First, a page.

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Bill Dixon, Intents and Purposes

If ever a jazz LP literally qualified as "legendary," Intents is it: Deleted practically in transit, it was briefly reissued only once (in France, in the 1970s). It's at long last been reissued on CD in a fetish-worthy International Phonograph limited edition with original graphics, liner notes, and period Nipper logo, and I envy anyone first hearing it now, because it's as bold and surprising as anything newly released this year.

The mercurial, essentially romantic temperament revealed throughout Intents and Purposes begs comparison with Charles Mingus: Robin Kenyatta's deliriously sour dance-band-alto lead earlier on "Metamorphosis" calls to mind Mingus instructing Charlie Mariano to "play tears" on The Black Saint and the Sinner Lady, and the precipitous climate both here and on "Voices," the album's other extended work (for quintet), recalls Mingus the Third Stream miserablist of "Half Mast Inhibition." But unlike Mingus's romantic sensibility, '67 Dixon's expressed itself in abstraction; the emotional payoff is as great, but it requires a greater investment, because even as the dynamics swell and the tempo quickens, the underlying passions never quite bubble to the surface.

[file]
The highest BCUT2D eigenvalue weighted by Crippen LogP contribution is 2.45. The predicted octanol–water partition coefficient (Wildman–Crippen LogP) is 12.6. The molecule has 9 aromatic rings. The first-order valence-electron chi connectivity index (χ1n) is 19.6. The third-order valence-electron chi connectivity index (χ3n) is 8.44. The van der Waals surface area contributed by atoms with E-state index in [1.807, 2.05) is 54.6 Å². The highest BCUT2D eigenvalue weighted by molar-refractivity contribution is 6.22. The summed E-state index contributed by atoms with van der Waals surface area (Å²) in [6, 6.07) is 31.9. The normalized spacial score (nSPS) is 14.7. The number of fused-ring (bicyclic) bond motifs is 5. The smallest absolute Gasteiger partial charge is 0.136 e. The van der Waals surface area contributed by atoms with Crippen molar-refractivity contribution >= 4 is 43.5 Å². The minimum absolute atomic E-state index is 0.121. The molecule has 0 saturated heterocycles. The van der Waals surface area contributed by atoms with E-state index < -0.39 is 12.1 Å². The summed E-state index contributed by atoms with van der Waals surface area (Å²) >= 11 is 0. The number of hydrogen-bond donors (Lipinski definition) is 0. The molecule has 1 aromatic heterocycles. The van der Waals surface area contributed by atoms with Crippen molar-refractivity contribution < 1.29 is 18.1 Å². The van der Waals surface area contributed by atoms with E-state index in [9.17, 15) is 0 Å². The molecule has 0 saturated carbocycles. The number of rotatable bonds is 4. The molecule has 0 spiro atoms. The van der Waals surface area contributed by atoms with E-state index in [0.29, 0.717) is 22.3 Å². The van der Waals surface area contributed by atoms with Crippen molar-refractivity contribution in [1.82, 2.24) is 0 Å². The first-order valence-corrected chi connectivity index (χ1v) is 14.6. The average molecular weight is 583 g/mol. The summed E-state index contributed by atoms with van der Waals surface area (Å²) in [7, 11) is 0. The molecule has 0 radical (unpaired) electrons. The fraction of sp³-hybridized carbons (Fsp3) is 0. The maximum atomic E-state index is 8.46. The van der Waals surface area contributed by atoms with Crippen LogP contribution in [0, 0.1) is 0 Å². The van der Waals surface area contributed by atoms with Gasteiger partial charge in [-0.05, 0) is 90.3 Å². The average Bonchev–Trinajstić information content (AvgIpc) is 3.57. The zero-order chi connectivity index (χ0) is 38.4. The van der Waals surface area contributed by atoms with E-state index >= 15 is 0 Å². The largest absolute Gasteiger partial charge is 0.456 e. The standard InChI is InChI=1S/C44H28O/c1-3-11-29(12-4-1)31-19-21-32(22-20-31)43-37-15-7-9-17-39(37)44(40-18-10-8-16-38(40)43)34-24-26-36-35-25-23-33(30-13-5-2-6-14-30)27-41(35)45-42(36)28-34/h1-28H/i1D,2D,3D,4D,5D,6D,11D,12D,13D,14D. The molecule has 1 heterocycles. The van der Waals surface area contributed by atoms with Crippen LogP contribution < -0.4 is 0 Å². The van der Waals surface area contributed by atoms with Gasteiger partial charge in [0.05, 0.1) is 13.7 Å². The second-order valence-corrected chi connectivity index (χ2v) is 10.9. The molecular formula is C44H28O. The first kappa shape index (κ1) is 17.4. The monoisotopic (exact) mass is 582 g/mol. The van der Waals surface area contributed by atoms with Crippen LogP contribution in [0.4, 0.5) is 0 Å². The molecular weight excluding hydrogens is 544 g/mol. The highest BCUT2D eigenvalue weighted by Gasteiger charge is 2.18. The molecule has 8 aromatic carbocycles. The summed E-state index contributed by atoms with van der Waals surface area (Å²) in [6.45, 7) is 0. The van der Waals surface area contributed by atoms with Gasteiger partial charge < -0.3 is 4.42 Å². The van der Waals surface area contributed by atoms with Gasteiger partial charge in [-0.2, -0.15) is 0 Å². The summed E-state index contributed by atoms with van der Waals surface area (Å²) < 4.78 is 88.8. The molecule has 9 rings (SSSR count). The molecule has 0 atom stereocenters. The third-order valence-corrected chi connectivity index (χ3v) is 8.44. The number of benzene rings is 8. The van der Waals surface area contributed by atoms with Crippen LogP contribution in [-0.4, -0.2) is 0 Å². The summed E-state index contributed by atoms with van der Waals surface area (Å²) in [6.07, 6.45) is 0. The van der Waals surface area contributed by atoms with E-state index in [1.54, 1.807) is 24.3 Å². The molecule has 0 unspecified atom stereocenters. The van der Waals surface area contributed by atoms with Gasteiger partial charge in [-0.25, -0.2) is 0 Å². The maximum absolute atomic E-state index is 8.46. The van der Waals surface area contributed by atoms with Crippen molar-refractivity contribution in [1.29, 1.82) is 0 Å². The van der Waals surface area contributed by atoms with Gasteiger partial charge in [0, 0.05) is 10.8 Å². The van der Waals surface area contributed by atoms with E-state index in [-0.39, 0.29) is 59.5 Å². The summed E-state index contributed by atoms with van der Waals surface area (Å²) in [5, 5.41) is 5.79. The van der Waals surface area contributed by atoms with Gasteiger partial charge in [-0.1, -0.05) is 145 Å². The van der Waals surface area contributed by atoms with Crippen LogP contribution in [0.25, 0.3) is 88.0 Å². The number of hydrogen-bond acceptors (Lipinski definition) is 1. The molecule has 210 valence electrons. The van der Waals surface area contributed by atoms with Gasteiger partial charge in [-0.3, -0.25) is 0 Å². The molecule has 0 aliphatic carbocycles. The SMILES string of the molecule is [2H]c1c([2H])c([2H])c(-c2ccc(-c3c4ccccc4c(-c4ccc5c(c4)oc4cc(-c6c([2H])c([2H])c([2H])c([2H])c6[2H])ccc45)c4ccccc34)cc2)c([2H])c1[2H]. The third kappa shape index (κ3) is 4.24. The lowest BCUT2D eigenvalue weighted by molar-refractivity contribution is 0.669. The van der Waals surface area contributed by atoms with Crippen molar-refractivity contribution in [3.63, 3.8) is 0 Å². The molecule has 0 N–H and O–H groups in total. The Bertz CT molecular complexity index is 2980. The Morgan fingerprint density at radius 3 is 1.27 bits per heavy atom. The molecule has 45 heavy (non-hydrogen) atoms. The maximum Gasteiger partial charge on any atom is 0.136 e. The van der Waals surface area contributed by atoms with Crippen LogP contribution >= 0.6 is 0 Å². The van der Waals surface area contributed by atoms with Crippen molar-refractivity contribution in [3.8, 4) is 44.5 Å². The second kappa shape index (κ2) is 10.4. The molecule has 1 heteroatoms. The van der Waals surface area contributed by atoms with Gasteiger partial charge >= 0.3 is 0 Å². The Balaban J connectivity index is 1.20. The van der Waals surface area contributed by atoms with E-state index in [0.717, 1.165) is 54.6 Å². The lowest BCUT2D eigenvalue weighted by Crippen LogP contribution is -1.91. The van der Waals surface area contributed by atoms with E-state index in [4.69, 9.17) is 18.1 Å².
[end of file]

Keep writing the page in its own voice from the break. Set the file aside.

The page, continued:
(Reprinted from the VillageVoice 13 July 2011 by Francis Davis)

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